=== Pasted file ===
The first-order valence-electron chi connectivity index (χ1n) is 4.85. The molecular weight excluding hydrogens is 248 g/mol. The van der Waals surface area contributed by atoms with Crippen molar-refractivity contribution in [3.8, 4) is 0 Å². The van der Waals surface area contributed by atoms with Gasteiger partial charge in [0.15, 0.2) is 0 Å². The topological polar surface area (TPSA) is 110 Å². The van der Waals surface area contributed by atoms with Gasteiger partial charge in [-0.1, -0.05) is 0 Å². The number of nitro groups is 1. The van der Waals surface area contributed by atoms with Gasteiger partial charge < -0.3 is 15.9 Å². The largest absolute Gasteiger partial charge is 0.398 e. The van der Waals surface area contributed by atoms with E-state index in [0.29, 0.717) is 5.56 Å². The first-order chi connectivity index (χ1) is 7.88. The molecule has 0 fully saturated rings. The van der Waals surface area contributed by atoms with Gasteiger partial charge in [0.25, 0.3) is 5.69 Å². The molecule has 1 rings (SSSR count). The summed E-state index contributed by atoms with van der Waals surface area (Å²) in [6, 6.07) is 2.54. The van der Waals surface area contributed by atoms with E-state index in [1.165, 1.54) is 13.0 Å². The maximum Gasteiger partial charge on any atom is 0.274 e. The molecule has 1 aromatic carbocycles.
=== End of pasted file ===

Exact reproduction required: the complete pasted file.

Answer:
The first-order valence-electron chi connectivity index (χ1n) is 4.85. The molecular weight excluding hydrogens is 248 g/mol. The van der Waals surface area contributed by atoms with Crippen molar-refractivity contribution in [3.8, 4) is 0 Å². The van der Waals surface area contributed by atoms with Gasteiger partial charge in [0.15, 0.2) is 0 Å². The topological polar surface area (TPSA) is 110 Å². The van der Waals surface area contributed by atoms with Gasteiger partial charge in [-0.1, -0.05) is 0 Å². The number of nitro groups is 1. The van der Waals surface area contributed by atoms with Gasteiger partial charge < -0.3 is 15.9 Å². The largest absolute Gasteiger partial charge is 0.398 e. The van der Waals surface area contributed by atoms with E-state index in [0.29, 0.717) is 5.56 Å². The first-order chi connectivity index (χ1) is 7.88. The molecule has 0 fully saturated rings. The van der Waals surface area contributed by atoms with Gasteiger partial charge in [0.25, 0.3) is 5.69 Å². The molecule has 1 rings (SSSR count). The summed E-state index contributed by atoms with van der Waals surface area (Å²) in [6, 6.07) is 2.54. The van der Waals surface area contributed by atoms with E-state index in [1.165, 1.54) is 13.0 Å². The maximum Gasteiger partial charge on any atom is 0.274 e. The molecule has 1 aromatic carbocycles.